In the wake of the sexual assault scandal, intense media coverage led to a flood of record requests, all of which were funneled through the legal office where some were denied or unfilled, and a media lawsuit against the university dragged on for months. During a campus forum on open government, some media representatives said the university had relied too heavily on lawyers’ advice, sometimes to the detriment of the school’s image.
“There is a very persistent pattern of folks feeling very disconnected from the university counsel and feeling as if their voices aren’t really heard,”student Andrea Pino told the News & Obeserver.
Also during her tenure at UNC, Strohm raised the ire of one retired UNC professor for searching faculty email files without providing notice, and was blamed for harassment. (Herald-Sun, April 22, 2011)
Why would UofL President James Ramsey hire the UNC ex-general counsel?
This from Joe Sonka at Insider Louisville:
U of L hires new general counsel from the center of UNC’s storm of controversy
The University of Louisville has approved the hiring of Leslie Strohm as the university’s new general counsel and vice president for strategy beginning in February. Strohm has held a similar position at the University of North Carolina since 2003, where her legal strategy was at the center of one of the worst-ever cases of academic fraud involving student athletes.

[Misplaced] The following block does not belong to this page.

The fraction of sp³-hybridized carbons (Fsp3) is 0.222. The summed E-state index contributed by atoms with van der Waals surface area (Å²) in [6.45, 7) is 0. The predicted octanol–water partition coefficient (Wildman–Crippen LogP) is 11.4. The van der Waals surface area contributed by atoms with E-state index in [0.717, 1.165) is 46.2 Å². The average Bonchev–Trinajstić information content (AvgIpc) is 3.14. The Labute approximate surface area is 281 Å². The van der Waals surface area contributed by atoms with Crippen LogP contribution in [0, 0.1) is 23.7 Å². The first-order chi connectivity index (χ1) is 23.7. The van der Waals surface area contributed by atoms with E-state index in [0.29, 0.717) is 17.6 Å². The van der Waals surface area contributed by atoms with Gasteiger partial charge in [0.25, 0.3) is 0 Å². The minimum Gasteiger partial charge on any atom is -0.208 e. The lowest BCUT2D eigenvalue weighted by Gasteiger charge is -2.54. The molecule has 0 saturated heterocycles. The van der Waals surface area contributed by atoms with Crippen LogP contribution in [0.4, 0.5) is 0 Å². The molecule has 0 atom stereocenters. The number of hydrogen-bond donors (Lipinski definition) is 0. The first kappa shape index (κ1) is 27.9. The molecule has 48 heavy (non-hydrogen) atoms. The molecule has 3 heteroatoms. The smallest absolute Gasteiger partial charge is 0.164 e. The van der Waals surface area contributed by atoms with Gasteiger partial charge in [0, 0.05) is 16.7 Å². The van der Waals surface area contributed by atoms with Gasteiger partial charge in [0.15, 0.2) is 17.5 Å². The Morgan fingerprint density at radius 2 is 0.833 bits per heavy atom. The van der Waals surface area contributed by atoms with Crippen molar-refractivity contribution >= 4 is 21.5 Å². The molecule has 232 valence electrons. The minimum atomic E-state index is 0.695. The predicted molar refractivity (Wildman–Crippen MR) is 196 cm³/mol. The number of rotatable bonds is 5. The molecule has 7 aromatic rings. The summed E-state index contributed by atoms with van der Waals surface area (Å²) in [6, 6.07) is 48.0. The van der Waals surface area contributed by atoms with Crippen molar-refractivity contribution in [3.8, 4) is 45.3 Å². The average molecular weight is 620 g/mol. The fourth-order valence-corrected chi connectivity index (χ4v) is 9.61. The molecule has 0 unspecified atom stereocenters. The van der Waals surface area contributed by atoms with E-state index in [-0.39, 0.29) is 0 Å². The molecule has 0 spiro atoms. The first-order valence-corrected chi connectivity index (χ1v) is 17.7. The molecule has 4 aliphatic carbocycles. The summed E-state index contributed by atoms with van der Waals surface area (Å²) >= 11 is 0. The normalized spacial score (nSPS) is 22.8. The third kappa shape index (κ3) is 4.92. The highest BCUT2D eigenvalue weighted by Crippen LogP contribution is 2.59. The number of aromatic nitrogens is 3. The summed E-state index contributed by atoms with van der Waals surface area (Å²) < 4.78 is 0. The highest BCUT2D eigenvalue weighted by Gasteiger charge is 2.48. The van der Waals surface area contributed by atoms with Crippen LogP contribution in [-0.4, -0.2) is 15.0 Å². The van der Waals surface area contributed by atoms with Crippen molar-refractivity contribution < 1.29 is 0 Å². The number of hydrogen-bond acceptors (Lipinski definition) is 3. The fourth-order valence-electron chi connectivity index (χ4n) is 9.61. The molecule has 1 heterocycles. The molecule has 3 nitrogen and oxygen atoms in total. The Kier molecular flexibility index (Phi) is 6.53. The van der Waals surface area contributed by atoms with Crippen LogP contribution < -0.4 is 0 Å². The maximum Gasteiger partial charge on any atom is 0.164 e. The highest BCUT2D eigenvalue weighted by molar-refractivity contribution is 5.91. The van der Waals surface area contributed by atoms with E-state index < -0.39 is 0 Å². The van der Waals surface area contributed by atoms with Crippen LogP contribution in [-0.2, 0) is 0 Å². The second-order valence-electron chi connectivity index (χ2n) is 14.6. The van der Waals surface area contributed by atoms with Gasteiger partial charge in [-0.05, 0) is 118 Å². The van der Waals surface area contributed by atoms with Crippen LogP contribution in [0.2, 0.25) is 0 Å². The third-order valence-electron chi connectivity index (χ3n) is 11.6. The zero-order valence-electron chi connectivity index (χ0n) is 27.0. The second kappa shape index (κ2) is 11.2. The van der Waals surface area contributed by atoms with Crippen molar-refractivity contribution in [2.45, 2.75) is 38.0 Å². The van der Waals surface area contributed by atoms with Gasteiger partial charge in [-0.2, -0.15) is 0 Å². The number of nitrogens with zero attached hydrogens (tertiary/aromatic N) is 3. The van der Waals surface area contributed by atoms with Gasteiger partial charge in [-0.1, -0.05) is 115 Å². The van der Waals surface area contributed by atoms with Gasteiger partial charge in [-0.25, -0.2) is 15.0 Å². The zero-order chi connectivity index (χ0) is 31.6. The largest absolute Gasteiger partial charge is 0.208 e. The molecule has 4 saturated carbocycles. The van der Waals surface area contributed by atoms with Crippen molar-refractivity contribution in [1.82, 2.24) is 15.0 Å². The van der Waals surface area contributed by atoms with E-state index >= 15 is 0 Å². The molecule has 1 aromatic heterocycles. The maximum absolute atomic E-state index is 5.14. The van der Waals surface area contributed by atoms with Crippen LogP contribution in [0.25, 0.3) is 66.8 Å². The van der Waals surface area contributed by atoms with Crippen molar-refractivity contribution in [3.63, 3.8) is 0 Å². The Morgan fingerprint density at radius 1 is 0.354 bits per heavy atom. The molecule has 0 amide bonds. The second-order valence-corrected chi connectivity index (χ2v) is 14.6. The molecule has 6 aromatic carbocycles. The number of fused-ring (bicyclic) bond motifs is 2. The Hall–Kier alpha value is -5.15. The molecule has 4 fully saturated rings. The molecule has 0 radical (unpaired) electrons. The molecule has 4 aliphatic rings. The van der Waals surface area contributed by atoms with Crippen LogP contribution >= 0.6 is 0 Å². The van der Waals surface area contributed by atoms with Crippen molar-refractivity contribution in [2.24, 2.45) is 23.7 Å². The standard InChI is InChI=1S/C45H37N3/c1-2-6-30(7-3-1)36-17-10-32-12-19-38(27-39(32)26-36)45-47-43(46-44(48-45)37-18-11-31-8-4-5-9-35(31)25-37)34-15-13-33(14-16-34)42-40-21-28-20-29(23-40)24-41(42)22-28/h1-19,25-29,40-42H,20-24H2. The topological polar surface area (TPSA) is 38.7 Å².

The findings of independent investigator Kenneth Wainstein released last month showed that for nearly two decades, thousands of student athletes at UNC took nonexistent classes that served to artificially inflate their grade point average and remain eligible to play sports. The initial allegations began to trickle out in 2010, as Strohm’s legal advice blocked numerous open records requests by media organizations based on student privacy. The university recently refused to disclose the names of faculty and staff disciplined in the wake of the Wainstein report.
A statement released by U of L President James Ramsey said that “Leslie’s expertise and experience will be invaluable, as we continue our upward trajectory during difficult financial times.”
Mary Willingham, a former athletic learning specialist who first aired allegations of academic misconduct in 2012, is currently suing UNC for retaliating against her. She told the UNC student newspaper the Daily Tar Heel today that Strohm was part of the “cover-up” and that her office failed students by not protecting their academic integrity: